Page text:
Despite Witness’s Lies About Being a Drug Dealer, Conviction Not Overturned
In People v Stilley, 2015 NY Slip Op 02715, the Court choose not to overturn the defendant’s convictions for Felony Murder, Robbery and Weapons Possession even though a key prosecution witness lied about reforming his life and no longer being a drug dealer.
In Stilley, the defendant and two co-defendants decided to go to northern Manhattan in order to rob a drug dealer. That drug dealer was Andres Santana. According to the Court’s decision, Mr. Stilley confessed on video and in writing that he and his friends went to uptown Manhattan and met Mr. Santana. They pretended to be buyers of marihuana, but then produced guns and demanded the drugs and money. After successfully separating Mr. Santana from his drugs and money, the defendant and his co-defendants engaged in a shoot out with Mr. Santana and his confederates. During the course of this shoot out, an innocent bystander was shot and killed.
After a jury trial where Mr. Santana testified against the defendant, the defendant was found guilty of Murder in the Second Degree, Robbery in the First Degree and related counts. After the trial, but before he was sentenced, the prosecutor disclosed to the Court, and then to the defendant and his attorney that Mr. Santana has lied during his testimony. Mr. Santana had indicated that he has turned the corner in his life and stopped selling drugs, however, after the trial it was learned that he was under investigation for narcotics distribution.
Under Brady v Maryland, 373 US 83 (1963), a U.S. Supreme Court decision that held a defendant is entitled to discover favorable evidence in the People’s possession that is material to guilt or punishment. To establish a Brady violation, a defendant must show that (1) the evidence is favorable to the defendant because it is either exculpatory or impeaching in nature; (2) the evidence was suppressed by the prosecution; and (3) prejudice arose because the suppressed evidence was material. The government is not obligated to find Brady material, such evidence is subject to Brady disclosure only if it is within the prosecution’s custody, possession, or control.
Certainly, if the trial prosecutor knew that Mr. Santana was under investigation for narcotics distribution, he would have been obligated to turn that information over to the defendant immediately upon learning that information. Additionally, the fact that he lied about his activities under oath would have been valuable information to a juror in determining whether to find his testimony believable. There were two primary issues that the Appellate division had to decide.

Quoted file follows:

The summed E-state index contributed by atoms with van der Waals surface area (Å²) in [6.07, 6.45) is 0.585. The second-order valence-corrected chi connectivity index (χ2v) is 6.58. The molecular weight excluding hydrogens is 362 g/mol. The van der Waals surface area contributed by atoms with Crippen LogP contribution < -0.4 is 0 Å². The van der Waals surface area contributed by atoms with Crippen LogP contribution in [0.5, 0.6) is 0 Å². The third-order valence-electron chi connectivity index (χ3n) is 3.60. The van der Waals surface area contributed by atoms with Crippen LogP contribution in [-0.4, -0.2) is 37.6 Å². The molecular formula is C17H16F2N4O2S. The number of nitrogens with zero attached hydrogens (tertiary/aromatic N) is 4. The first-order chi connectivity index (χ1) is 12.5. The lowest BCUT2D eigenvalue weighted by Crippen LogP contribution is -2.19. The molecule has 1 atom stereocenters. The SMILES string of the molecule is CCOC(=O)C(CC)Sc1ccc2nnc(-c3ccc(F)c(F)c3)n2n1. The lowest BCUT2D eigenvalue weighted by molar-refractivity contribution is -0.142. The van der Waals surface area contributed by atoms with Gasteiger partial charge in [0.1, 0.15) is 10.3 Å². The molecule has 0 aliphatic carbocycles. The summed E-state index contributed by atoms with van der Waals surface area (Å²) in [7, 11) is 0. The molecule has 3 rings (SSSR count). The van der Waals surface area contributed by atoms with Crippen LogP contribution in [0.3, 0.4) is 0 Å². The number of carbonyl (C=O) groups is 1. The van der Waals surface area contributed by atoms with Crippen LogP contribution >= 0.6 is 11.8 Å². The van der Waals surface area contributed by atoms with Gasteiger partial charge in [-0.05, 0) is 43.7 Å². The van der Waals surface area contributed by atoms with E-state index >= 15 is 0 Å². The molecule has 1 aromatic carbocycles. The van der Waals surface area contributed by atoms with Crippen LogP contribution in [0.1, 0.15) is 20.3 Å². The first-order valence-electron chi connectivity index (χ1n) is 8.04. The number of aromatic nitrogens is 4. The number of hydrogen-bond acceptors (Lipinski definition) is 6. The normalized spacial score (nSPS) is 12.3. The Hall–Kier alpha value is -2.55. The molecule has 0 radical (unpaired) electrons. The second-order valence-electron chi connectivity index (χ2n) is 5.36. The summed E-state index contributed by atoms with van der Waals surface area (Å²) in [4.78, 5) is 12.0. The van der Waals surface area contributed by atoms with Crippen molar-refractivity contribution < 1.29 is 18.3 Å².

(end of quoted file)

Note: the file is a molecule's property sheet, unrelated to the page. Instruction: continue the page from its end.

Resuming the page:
The first was whether there was a Brady Violation in the first place, because, if the District Attorney’s office had not known that Mr. Santana was one of the people under investigation for narcotics distribution until after the trial, they were not under any obligation to turn over that information as they were not in possession of it at the time in question. The record was not properly developed by the prosecutor, the defense attorney or the trial court on this issue so the Appellate division was not in a position to make a ruling, but rather than sending the case back to further develop the record, the Appellate Division decided the second issue.
The second issue was materiality. In other words, if the information had been disclosed, would the outcome have been different? Here the Appellate Court ruled that it would not have been, therefore, it was unnecessary to even determine if a violation had occurred. The Court ruled that even if the jury knew that Mr. Santana was a drug dealer and a liar, and decided to disregard his testimony in its entirety, the evidence of guilt was overwhelming.
As the Appellate Division stated, “Defendant admitted, in two confessions, all of the facts necessary to establish his guilt beyond a reasonable doubt of felony murder, robbery and weapon possession *** In those confessions, defendant stated that, on the day of the incident, he traveled with his two friends to upper Manhattan to rob Santana. Defendant described the incident in detail, admitting that he pulled a gun on Santana while he and his cohorts robbed him of marijuana. Defendant also admitted that he and Edwards fired shots as they fled, and that he heard a woman scream. Defendant further explained that he traveled to Brooklyn and divided up the marijuana, and that when he learned the police were looking for him, he fled upstate to Utica.”
Without actually being a party to the trial, its hard to disagree with the Court’s decision that the information about Mr. Santana’s illegal activities was immaterial; however, a case like this involving the death of an innocent bystander are hard to overturn. Sometimes, the result lead the analysis. While I cannot say that this particular decision is result driven, trials rarely stand and fall on one fact. The confessions may not have been as air tight as they are portrayed, there could have been arguments regarding coercion, and confessions alone are insufficient because confession need to be corroborated. If you took away Mr. Santana’s corroboration, the remaining corroboration linking the defendant to the crime may have been tenuous at best… that really calls into question the “Materiality” of the information.
Read the original decision here.
People v Stilley